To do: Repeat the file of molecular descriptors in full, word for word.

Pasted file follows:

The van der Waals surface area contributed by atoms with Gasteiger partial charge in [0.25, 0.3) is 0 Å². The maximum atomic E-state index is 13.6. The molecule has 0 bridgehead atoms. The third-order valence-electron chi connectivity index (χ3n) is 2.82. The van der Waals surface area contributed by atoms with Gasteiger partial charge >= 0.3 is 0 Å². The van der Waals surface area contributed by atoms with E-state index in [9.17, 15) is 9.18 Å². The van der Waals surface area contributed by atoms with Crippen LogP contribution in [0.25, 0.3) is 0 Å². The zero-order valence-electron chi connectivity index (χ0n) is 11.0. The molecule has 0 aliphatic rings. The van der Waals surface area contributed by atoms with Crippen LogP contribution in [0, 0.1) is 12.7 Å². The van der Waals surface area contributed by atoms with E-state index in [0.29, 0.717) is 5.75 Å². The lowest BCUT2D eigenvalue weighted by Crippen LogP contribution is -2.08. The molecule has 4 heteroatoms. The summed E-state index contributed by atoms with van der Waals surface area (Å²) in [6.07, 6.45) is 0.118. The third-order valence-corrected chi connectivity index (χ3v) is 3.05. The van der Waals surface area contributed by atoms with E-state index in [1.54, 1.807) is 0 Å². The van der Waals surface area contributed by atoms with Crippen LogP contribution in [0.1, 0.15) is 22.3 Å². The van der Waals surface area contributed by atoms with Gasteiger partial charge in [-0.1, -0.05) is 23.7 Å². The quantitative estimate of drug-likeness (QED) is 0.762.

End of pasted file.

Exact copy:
The van der Waals surface area contributed by atoms with Gasteiger partial charge in [0.25, 0.3) is 0 Å². The maximum atomic E-state index is 13.6. The molecule has 0 bridgehead atoms. The third-order valence-electron chi connectivity index (χ3n) is 2.82. The van der Waals surface area contributed by atoms with Gasteiger partial charge >= 0.3 is 0 Å². The van der Waals surface area contributed by atoms with E-state index in [9.17, 15) is 9.18 Å². The van der Waals surface area contributed by atoms with Crippen LogP contribution in [0.25, 0.3) is 0 Å². The zero-order valence-electron chi connectivity index (χ0n) is 11.0. The molecule has 0 aliphatic rings. The van der Waals surface area contributed by atoms with Crippen LogP contribution in [0, 0.1) is 12.7 Å². The van der Waals surface area contributed by atoms with E-state index in [0.29, 0.717) is 5.75 Å². The lowest BCUT2D eigenvalue weighted by Crippen LogP contribution is -2.08. The molecule has 4 heteroatoms. The summed E-state index contributed by atoms with van der Waals surface area (Å²) in [6.07, 6.45) is 0.118. The third-order valence-corrected chi connectivity index (χ3v) is 3.05. The van der Waals surface area contributed by atoms with E-state index in [1.54, 1.807) is 0 Å². The van der Waals surface area contributed by atoms with Crippen LogP contribution in [0.1, 0.15) is 22.3 Å². The van der Waals surface area contributed by atoms with Gasteiger partial charge in [-0.1, -0.05) is 23.7 Å². The quantitative estimate of drug-likeness (QED) is 0.762.